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Are wills a good way to transfer assets in secret?

Many people come and go during a lifetime, but some special ones will remain. When thinking about estate planning, it may be that a person wants to leave a gift for a special someone in his or her life but feels it's best to make the bequest a secret. Can wills be used to transfer assets in secrecy, or is there a better way to give a clandestine gift in British Columbia?

Professional tips for wills and estate planning in BC

Going through life without doing any estate planning is like going on vacation without making reservations. Odds are, upon reaching the final destination without any plans, there will be chaos and frustration trying to sort things out. Wills are the primary tools for dispersing estates in British Columbia, and making an effective will requires careful consideration. For those entering the planning stages, here are some expert tips to remember.

Conditions under which wills may be contested

As death is inevitable, it only makes sense to plan ahead for when it happens. Wills are the cornerstone of estate planning, and are the most common method used in British Columbia for distributing an estate. In an ideal world, the will passes through probate and administration without a hitch, and everyone tries as best as may be to get through a difficult time. Unfortunately, matters do not always transpire so easily.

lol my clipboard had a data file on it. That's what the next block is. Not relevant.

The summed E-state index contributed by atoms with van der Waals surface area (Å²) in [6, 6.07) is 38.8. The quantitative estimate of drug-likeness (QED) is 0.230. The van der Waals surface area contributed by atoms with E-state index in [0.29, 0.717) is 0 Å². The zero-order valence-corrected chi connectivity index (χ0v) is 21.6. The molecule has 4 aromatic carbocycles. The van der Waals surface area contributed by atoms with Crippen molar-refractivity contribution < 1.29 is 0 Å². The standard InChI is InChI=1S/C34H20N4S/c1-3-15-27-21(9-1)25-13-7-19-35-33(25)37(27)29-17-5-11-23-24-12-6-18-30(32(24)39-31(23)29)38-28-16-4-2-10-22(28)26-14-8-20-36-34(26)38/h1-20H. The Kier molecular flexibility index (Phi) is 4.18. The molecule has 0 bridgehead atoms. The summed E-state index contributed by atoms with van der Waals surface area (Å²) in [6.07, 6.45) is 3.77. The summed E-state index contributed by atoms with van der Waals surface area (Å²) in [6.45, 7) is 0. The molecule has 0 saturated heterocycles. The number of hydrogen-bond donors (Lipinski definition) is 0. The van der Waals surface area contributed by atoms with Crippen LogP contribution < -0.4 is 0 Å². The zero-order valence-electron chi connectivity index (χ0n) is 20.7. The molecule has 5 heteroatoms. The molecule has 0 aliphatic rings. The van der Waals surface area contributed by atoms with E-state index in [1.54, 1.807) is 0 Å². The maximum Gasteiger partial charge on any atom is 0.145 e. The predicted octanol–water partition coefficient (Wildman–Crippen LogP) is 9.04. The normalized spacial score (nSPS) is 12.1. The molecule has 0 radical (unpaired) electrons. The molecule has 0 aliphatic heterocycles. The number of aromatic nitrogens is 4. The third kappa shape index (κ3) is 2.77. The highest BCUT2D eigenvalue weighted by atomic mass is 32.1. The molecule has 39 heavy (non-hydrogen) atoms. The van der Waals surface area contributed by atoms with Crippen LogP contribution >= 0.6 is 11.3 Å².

It's important for people to talk about their wills with the kids

End-of-life discussions can be uncomfortable, and many people would rather avoid them. They can be very important, however, and the opportunity to have them is finite. A great many people in British Columbia and across Canada have not talked to their kids about their wills, a study finds, but doing so could smooth the estate administration process when the time comes.

Many Canadians are not writing wills or planning for end of life

The end of a person's life is not something most people look forward to, but it is something for which it is worth planning. Making decisions in advance, and then keeping them up-to-date, can relieve the potential burden on loved ones in the future. Wills, powers of attorney and advance directives are important documents that all citizens of British Columbia should have.

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